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Four Steps to Creating a Dog-Friendly Workplace

Culture | Posted on August 25, 2013 by Nicole Bernard

August 26th marks National Dog Day in the United States, a day dedicated to celebrating man’s best friend and the companionship, aid, and unwavering loyalty they bring to their owners. What better way to celebrate our furry-friends than to let them follow us to the office? Not only is it a benefit for puppies (creating opportunities to socialize them with people and other dogs, giving them more exercise, and reducing anxiety by keeping them close to their owners) – bringing your dog to work also has benefits for employees. Having dogs around can actually increase productivity, reduce stress, and inspire creativity.

Softchoice has experienced these benefits first-hand – we’ve been dog-friendly since 1989! With over 80 canines that frequent our offices across North America, dogs in the workplace is a part of our corporate culture. It’s a shared value among our employees, and it has made many of their experiences working here that much more enjoyable. When you’re enthusiastic about the company, its people (and its four-legged friends), it naturally makes you more productive and a stronger ambassador for the brand when interacting with clients. This is why we’re big supporters of dogs at work, and why we’re sharing our tips on how we make our furry-friends a great fit in our work environment. The key is in developing a good dog-friendly policy that keeps both canines and employees in line.

To help you get started on creating your own dogs at work policy, here are our 4 tips on creating an employee-led dogs in the workplace policy:

Step 1: Make sure your facilities are equipped to take on dogs!

  • Renting your office space? You’ll have to check with your landlord to see if they allow dogs on the property.
  • Have dog-free zones set up for people with allergies and fears. Doggy-dander can travel far, so make sure you find a way to keep employees with allergies comfortable without relying on Claritin!
  • Make sure there’s a grassy area nearby for your dogs to roam!

Step 2: Start a dog committee.

  • This employee-led committee should take charge of all things dog-related, including writing policies (see step 3), conducting interviews with the dogs’ owners to see if the pups are a good fit for the office, and following up with dog complaints.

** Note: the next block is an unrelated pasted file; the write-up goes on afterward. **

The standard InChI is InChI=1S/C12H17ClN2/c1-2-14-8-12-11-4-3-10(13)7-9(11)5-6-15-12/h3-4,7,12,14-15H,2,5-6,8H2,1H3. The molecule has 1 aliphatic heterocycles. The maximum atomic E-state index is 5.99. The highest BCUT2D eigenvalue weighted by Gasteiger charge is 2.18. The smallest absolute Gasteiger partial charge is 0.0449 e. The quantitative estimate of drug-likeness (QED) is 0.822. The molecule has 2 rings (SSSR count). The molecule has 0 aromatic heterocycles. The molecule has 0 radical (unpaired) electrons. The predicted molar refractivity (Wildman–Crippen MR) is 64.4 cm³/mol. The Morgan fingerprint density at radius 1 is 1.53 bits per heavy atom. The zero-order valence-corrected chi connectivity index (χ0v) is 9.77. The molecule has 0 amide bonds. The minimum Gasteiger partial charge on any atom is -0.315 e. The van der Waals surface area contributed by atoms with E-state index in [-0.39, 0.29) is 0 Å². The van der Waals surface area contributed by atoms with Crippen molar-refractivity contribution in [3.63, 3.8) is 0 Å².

Step 3: Have your dog committee draft a dog policy that’s compliant with HR policies. Here are some policy suggestions:

  • Set up an interview procedure for prospective office-friendly dogs. If the dog passes the hygiene and behavioral requirements, give the owner a certificate to display on their desk.
  • Set accountability rules for dog owners, such as owners being responsible to clean up after their dog’s messes. Another – dogs should be accompanied at all times (if the owner has to step away for a meeting, they must designate a dog-babysitter who knows the regulations and can watch the dog when needed).
  • Generate an easily-accessible anonymous dog complaint form that’s submitted to the Dog Committee.
  • Implement a three-strike system. If a dog hits their third strike, have the owner take the dog to behavioral classes, and then attend another interview with the committee before coming back to the office again. Or, if it’s just puppy enthusiasm, have them stay at home until they’re a bit more mature.

Step 4: Make all doggy-information easily available across the entire company.

  • All employees should be aware of the dog rules so that they understand that the pups don’t have free run of the office. Employees should know where to go to report a problem and where to read up on doggy-policies.

Keep in mind: having dogs in the office is a privilege, not a right. If employees understand this, they’ll respect the dog policy and their fellow workers, and you’ll be on your way to successfully having dogs in your office all year-round!

 

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